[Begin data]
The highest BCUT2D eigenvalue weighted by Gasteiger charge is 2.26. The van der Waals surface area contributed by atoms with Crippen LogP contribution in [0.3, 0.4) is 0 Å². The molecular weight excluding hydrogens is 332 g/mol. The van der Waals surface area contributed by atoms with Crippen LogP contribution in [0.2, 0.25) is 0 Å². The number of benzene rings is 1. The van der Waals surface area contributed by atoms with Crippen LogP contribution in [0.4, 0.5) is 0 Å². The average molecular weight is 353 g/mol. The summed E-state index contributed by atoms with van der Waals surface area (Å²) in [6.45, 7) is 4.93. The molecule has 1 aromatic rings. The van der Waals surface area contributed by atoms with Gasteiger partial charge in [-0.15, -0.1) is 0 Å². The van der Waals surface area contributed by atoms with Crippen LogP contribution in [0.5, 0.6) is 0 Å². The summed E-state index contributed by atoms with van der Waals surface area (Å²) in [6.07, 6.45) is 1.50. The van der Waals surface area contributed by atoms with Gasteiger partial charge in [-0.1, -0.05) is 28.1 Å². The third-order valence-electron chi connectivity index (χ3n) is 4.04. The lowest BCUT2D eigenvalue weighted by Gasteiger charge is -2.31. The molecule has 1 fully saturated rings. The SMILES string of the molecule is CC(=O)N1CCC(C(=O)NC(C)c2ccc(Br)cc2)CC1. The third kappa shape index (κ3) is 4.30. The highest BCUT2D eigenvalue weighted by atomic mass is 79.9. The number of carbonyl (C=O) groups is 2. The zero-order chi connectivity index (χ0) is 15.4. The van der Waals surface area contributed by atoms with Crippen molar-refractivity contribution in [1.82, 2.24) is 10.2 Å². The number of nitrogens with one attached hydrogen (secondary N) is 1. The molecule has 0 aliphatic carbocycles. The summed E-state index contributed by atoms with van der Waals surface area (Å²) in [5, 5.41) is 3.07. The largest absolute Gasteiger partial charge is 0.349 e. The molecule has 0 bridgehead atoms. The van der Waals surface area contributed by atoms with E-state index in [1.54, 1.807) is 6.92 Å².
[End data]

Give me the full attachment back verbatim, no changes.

The highest BCUT2D eigenvalue weighted by Gasteiger charge is 2.26. The van der Waals surface area contributed by atoms with Crippen LogP contribution in [0.3, 0.4) is 0 Å². The molecular weight excluding hydrogens is 332 g/mol. The van der Waals surface area contributed by atoms with Crippen LogP contribution in [0.2, 0.25) is 0 Å². The number of benzene rings is 1. The van der Waals surface area contributed by atoms with Crippen LogP contribution in [0.4, 0.5) is 0 Å². The average molecular weight is 353 g/mol. The summed E-state index contributed by atoms with van der Waals surface area (Å²) in [6.45, 7) is 4.93. The molecule has 1 aromatic rings. The van der Waals surface area contributed by atoms with Gasteiger partial charge in [-0.15, -0.1) is 0 Å². The van der Waals surface area contributed by atoms with Crippen LogP contribution in [0.5, 0.6) is 0 Å². The summed E-state index contributed by atoms with van der Waals surface area (Å²) in [6.07, 6.45) is 1.50. The van der Waals surface area contributed by atoms with Gasteiger partial charge in [-0.1, -0.05) is 28.1 Å². The third-order valence-electron chi connectivity index (χ3n) is 4.04. The lowest BCUT2D eigenvalue weighted by Gasteiger charge is -2.31. The molecule has 1 fully saturated rings. The SMILES string of the molecule is CC(=O)N1CCC(C(=O)NC(C)c2ccc(Br)cc2)CC1. The third kappa shape index (κ3) is 4.30. The highest BCUT2D eigenvalue weighted by atomic mass is 79.9. The number of carbonyl (C=O) groups is 2. The zero-order chi connectivity index (χ0) is 15.4. The van der Waals surface area contributed by atoms with Crippen molar-refractivity contribution in [1.82, 2.24) is 10.2 Å². The number of nitrogens with one attached hydrogen (secondary N) is 1. The molecule has 0 aliphatic carbocycles. The summed E-state index contributed by atoms with van der Waals surface area (Å²) in [5, 5.41) is 3.07. The largest absolute Gasteiger partial charge is 0.349 e. The molecule has 0 bridgehead atoms. The van der Waals surface area contributed by atoms with E-state index in [1.54, 1.807) is 6.92 Å².